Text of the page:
There have been several Georgie Fame compilations over the past decade, but it is this one on Raven that boils all of it down to the essence of his contribution to the Brit R&B beat-crazy scene of the 1960s and early ’70s. Here are the singles, the hits, the near misses, and the worthy album cuts compiled to show the audacity, imagination, and wild, swinging toughness of Fame. Fame’s earliest influences were Fats Domino and Little Richard, but by the time he cut his first album, Rhythm and Blues at the Flamingo, live at Great Britain’s notorious jazz club, he was deeply under the sway of Mose Allison’s Back Country Suite. And does that ever come across here. Fame was raw, in the moment, and always presenting his tracks with a slightly out of control feel. The 28 cuts here range from the jumping R&B of “Yeh Yeh” and Allison’s classic “Work Song” to his stellar read of Titus Turner’s “Get On the Right Track,” a smoky version of Milt Jackson’s “Bluesology,” a deeply soulful take on the John Mayall/Jon Mark groover “Something,” and the catchy pop ditty “The Ballad of Bonnie and Clyde,” which reached number seven on the American charts. (It didn’t hurt that the tune came out at the same time as the infamous movie starring Warren Beatty and Faye Dunaway.) All of these are in the first half of the set and recorded before 1967! But Fame could croon, too, as evidenced by this beautiful version of Little Willie John’s “Need Your Love So Bad,” with strings. The camped-up R&B move on Willie Dixon’s “Seventh Son” takes Allison’s version a step further, his horn-heavy rolling stroll on Bob Dylan’s “Down Along the Cove,” with a female backing chorus, completely reinvents the tune, and his jazzed-up New Orleans groove consciousness does the same on “I’ll Be Your Baby Tonight.”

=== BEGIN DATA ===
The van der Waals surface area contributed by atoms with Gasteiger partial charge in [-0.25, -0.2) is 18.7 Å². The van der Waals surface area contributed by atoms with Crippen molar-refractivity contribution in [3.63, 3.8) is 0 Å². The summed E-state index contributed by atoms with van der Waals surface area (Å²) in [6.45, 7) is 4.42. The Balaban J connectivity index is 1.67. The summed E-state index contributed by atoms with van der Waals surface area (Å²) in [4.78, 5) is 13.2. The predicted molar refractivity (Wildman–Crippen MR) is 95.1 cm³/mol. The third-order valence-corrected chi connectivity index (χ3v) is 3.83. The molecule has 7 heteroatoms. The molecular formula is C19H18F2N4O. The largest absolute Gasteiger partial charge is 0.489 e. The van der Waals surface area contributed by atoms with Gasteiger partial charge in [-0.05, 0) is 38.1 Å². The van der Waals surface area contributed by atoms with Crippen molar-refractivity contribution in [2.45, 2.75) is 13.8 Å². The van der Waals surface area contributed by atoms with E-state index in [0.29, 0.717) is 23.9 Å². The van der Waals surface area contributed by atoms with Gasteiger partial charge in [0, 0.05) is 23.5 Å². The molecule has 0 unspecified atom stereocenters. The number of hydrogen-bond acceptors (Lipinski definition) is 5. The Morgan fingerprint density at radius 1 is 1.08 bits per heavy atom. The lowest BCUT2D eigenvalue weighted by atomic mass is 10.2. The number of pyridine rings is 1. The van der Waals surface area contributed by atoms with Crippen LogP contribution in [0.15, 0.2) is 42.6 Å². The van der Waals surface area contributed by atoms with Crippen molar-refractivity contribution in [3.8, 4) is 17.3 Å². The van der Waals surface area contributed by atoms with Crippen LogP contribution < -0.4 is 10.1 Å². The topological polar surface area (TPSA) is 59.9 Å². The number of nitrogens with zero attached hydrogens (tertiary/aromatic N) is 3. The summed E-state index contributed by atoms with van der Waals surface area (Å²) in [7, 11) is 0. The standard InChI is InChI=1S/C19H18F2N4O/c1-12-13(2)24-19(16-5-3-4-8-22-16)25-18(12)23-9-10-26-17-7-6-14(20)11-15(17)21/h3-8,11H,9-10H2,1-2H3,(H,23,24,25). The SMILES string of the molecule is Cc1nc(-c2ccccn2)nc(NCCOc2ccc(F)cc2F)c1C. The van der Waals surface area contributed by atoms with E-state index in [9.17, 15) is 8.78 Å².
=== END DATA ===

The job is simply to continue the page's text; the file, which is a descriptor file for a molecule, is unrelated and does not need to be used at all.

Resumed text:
In all, this is an indispensable collection for anyone seeking to get acquainted with Fame outside of his work with Van Morrison or interested in the finger-poppin’ beat madness of swinging London in the ’60s.